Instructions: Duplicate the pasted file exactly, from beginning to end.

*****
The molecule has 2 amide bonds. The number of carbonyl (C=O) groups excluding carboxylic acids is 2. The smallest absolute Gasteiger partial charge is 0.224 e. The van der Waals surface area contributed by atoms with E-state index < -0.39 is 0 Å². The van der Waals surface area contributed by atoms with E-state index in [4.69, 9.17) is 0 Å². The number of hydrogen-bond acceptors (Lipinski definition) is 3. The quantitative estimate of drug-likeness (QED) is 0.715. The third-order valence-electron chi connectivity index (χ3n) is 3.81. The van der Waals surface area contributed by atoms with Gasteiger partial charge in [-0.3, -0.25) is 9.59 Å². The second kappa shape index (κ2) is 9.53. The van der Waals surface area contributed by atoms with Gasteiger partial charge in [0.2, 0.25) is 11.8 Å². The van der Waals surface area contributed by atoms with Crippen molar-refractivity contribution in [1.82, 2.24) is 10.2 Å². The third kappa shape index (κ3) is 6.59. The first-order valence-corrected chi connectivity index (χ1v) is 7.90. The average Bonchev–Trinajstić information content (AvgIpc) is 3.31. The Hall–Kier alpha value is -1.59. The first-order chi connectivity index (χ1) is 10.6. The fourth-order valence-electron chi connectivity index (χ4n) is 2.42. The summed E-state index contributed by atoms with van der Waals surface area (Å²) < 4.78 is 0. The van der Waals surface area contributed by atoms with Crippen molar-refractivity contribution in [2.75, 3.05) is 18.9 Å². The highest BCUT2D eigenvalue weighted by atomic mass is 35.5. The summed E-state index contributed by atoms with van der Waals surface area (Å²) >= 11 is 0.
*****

The molecule has 2 amide bonds. The number of carbonyl (C=O) groups excluding carboxylic acids is 2. The smallest absolute Gasteiger partial charge is 0.224 e. The van der Waals surface area contributed by atoms with E-state index < -0.39 is 0 Å². The van der Waals surface area contributed by atoms with E-state index in [4.69, 9.17) is 0 Å². The number of hydrogen-bond acceptors (Lipinski definition) is 3. The quantitative estimate of drug-likeness (QED) is 0.715. The third-order valence-electron chi connectivity index (χ3n) is 3.81. The van der Waals surface area contributed by atoms with Gasteiger partial charge in [-0.3, -0.25) is 9.59 Å². The second kappa shape index (κ2) is 9.53. The van der Waals surface area contributed by atoms with Gasteiger partial charge in [0.2, 0.25) is 11.8 Å². The van der Waals surface area contributed by atoms with Crippen molar-refractivity contribution in [1.82, 2.24) is 10.2 Å². The third kappa shape index (κ3) is 6.59. The first-order valence-corrected chi connectivity index (χ1v) is 7.90. The average Bonchev–Trinajstić information content (AvgIpc) is 3.31. The Hall–Kier alpha value is -1.59. The first-order chi connectivity index (χ1) is 10.6. The fourth-order valence-electron chi connectivity index (χ4n) is 2.42. The summed E-state index contributed by atoms with van der Waals surface area (Å²) < 4.78 is 0. The van der Waals surface area contributed by atoms with Crippen molar-refractivity contribution in [2.75, 3.05) is 18.9 Å². The highest BCUT2D eigenvalue weighted by atomic mass is 35.5. The summed E-state index contributed by atoms with van der Waals surface area (Å²) >= 11 is 0.